Editor's note: Christmastime is here, and with it families throughout Columbia County will share the celebration. News-Times writers talked to residents to hear some of their special memories from Christmas.
Johnny Carr recalls the Christmas season of 2006 with a sense of pride and melancholy.
That year capped the Brookwood Elementary School music teacher's 17-year tradition of staging The Nutcracker with his pupils.
"I get a little nostalgic when Christmas comes around and we don't have Nutcracker rehearsal," Carr said.
Carr retired from teaching full-time the same year he decided to end directing the annual holiday classic.
For nearly a decade, though, their rendition of the Tchaikovsky ballet entertained thousands of area residents.
"We had done it for 17 years, and it had become a tradition in our school and the community," Carr said. "We still have people calling and asking us when we're going to do The Nutcracker again."
Carr recently relived his Nutcracker experiences while transferring movies of the show onto DVD.
"I was thinking about the kids and wondering what they're doing now," Carr said. "Some are dancing professionally. Some of them have become music teachers."
Even after two decades, Carr said, he is continually amazed by the memories associated with The Nutcracker .
"As a teacher, you always wonder what kind of impact you have on your students," he said.
"When you see them in public, it's great to hear one of them remember The Nutcracker .
"I ran into a former student last week who has graduated from college but still remembers her lines."
-- DONNIE FETTER
Although Sherryl James says she doesn't know how to play well, getting a guitar for Christmas when she was 12 tops her list of favorite Christmas memories.
After finding her parents' hiding place for the guitar, James started to play the instrument.
Unfortunately, she popped a string and didn't want her parents to know that she found it.
"So I took an adventure and rode a bus downtown to buy a guitar string. When I got there the guy at the music store asked me what string it was," James said.
Of course, she didn't know which string it was, and had to take the 90-minute bus ride back home to find out.
When she finally got the right string she had her uncle help her put it on the guitar.
Later on in life she told her parents about the incident, but at the time they didn't know about her finding the guitar, and she says it was still a joyous Christmas.
"I had been begging for the guitar for at least a year. I never really learned how to play it, but I thought it was one of the greatest things to have a guitar and to this day I still always have a guitar," James said.
Though James has taken lessons, she says she has no musical talent but her daughter found the musical talent she always wanted.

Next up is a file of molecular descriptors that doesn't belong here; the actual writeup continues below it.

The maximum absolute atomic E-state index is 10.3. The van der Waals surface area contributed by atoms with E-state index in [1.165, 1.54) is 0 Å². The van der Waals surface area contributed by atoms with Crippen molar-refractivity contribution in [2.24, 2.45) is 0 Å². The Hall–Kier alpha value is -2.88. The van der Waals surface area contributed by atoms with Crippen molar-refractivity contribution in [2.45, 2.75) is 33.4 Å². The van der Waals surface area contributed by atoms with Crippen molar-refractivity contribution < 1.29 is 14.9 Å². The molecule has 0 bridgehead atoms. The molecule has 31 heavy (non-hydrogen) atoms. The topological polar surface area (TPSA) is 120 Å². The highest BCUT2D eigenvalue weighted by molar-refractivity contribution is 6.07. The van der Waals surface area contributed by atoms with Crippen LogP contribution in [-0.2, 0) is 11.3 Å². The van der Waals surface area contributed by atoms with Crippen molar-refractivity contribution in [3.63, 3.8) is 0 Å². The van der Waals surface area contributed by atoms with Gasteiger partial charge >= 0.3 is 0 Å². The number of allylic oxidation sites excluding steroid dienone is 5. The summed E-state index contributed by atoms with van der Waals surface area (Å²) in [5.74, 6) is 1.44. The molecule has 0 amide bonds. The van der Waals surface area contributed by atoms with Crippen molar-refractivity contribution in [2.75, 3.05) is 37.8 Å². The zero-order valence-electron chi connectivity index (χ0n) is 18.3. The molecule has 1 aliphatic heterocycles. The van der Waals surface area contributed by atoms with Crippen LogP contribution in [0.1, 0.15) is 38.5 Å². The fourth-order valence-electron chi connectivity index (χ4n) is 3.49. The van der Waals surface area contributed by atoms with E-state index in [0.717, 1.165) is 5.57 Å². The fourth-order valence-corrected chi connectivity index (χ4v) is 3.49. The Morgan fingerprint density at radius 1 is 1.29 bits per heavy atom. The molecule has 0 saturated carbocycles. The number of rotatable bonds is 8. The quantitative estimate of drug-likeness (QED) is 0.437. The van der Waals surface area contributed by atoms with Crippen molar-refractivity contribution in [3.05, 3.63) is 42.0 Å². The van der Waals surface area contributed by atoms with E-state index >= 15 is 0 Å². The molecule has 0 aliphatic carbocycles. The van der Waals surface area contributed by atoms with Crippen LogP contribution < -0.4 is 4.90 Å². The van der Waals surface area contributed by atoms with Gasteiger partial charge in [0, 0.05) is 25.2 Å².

"It was the late 1960s and all the hippies playing guitars, and I just wanted one," James said.
-- Lisa Guerra
Ed Amerson can often be heard before he is seen.
The 73-year-old is a fixture at Greenbrier baseball and softball games, where he takes his seat on the metal bleachers, adjusts his Greenbrier cap and sunglasses and begins his running conversation with the umpires.
Most of the conversation is one-way.
Amerson makes known when he disagrees with a call, but most of his complaints are good-natured and often draw laughs from fans and umpires.
Amerson has followed Greenbrier athletics since the school opened. He is a longtime friend of the Holder family.
This year will be the 10th Christmas that Amerson has spent without Marian, his wife. She died in 1999.
Amerson credits Greenbrier and the Holder family for helping him overcome the loss and says his favorite Christmas memory is Rodney Holder's hiring earlier this month as Grovetown High School's football coach.
"They've just been like part of a family," Amerson said. "They're good friends, good people."
Before the games start, Amerson plants himself near the grill, where friend Derrell Postell mans the flame. Amerson buys the food, Postell prepares it and the men do their part to feed fans and raise money for the Wolfpack program. The pair cook out for baseball and softball games and sometimes for Greenbrier's standout soccer programs.
"For a team, we do pretty good," Amerson said. "We've raised a lot of money for that school."
Amerson coached local Little League during the 1960s and was among those on the league's first advisory board. He has no ties to the Wolfpack except through the Holders. His two children attended Evans, and he followed the Knights when Terry Holder coached the team. But when Holder moved to Greenbrier, so did Amerson's allegiance.